Divine violence should thus be conceived as divine in the precise sense of the old Latin motto vox populi, vox dei: not in the perverse sense of ‘we are doing it as mere instruments of the People’s Will,’ but as the heroic assumption of the solitude of sovereign decision. It is a decision (to kill, to risk or loose one’s own life) made in absolute solitude, with no cover in the big Other. If it is extra-moral, it is not ‘immoral,’ it does not give the agent license just to kill with some kind of angelic innocence. When those outside the structured social field strike ‘blindly,’ demanding and enacting immediate justice/vengeance, this is divine violence. Recall, a decade or so ago, the panic in Rio de Janeiro when crowds descended from the favelas into the rich part of the city and started looting and burning supermarkets. This was indeed divine violence…They were like biblical locusts, the divine punishment for men’s sinful ways (202).
This last sentence is a bit over the top, forced on Zizek by the example, and not entirely in keeping with the theoretical frame. Or perhaps it suggests that underneath it all, the content inherited from Marx is in fact just an approach to the moral content of the global economy?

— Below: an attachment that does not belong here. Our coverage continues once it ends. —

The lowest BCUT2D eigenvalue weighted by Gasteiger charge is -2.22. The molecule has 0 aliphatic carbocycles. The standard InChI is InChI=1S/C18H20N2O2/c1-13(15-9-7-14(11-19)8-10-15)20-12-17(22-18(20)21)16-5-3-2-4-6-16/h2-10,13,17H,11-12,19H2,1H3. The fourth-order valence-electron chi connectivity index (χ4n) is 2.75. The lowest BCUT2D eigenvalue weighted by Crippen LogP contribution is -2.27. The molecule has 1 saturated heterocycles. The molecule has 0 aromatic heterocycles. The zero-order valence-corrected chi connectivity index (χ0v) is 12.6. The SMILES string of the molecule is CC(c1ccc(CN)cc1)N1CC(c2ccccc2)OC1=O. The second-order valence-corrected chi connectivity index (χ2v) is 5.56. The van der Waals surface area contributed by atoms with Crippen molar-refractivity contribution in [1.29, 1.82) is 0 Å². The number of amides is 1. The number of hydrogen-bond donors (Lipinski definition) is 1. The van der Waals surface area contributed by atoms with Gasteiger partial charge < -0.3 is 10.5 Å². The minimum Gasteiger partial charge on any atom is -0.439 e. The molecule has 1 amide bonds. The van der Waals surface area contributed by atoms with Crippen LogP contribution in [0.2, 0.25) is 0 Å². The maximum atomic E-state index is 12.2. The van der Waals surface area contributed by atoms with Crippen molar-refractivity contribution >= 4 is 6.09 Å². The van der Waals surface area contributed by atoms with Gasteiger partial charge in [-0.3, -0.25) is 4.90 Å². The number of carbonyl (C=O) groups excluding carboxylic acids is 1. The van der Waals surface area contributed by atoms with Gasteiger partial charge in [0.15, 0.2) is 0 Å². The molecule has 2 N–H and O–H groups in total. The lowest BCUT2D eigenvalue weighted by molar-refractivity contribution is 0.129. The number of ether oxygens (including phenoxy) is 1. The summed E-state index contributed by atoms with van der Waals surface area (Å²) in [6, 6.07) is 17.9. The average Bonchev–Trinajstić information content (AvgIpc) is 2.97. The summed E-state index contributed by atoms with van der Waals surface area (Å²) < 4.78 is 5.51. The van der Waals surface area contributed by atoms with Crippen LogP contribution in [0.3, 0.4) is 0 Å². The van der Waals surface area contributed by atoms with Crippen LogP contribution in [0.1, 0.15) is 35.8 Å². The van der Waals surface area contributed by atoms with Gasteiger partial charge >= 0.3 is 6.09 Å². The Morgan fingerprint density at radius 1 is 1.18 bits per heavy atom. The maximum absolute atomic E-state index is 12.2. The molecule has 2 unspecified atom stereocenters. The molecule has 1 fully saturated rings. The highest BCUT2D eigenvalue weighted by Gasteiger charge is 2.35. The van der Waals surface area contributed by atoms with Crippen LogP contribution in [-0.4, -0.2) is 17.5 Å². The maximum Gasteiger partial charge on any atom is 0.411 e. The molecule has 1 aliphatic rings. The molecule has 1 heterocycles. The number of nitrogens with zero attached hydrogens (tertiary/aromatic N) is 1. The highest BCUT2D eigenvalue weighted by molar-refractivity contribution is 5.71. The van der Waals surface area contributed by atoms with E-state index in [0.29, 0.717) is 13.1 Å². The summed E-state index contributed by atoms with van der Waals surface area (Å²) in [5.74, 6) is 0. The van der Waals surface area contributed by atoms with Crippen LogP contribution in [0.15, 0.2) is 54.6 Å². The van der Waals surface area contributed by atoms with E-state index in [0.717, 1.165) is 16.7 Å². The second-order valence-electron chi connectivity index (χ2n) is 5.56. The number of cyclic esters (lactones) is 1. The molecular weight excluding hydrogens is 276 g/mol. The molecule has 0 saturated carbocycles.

The very last move of Zizek’s book is remarkable, and I think suggests a serious and perhaps significant convergence between him and the authors of Commonwealth. Zizek goes to Robespierre and Che Guevara, and the notion of revolutionary love. Commenting on Robespierre, “divine violence belongs to the order of the Event: as such, its status is radically subjective, it is the subject’s work of love” (203), and then further at the end of the chapter, “the notion of love should be given here all its Paulinian weight; the domain of pure violence, the domain outside law (legal power), the domain of the violence which is neither law-founding nor law-sustaining, is the domain of love” (205). Here is the subjective, I think we must say ethical, side to the more familiar and comprehensive, the more apparently provocative but in fact conventional, claim of Zizek’s that Hitler was not violent enough. The subject is asked to embrace their own radical brokenness, to assume the gap constitutive of others in an act of terribly violent love. If this ethical act is accompanied by a genuinely radical politico-economic reconfiguration—if, to emphasize, the twin terrors of both symbolic and systemic objectivity can be assumed in the freedom of the subject—then we will have made revolution.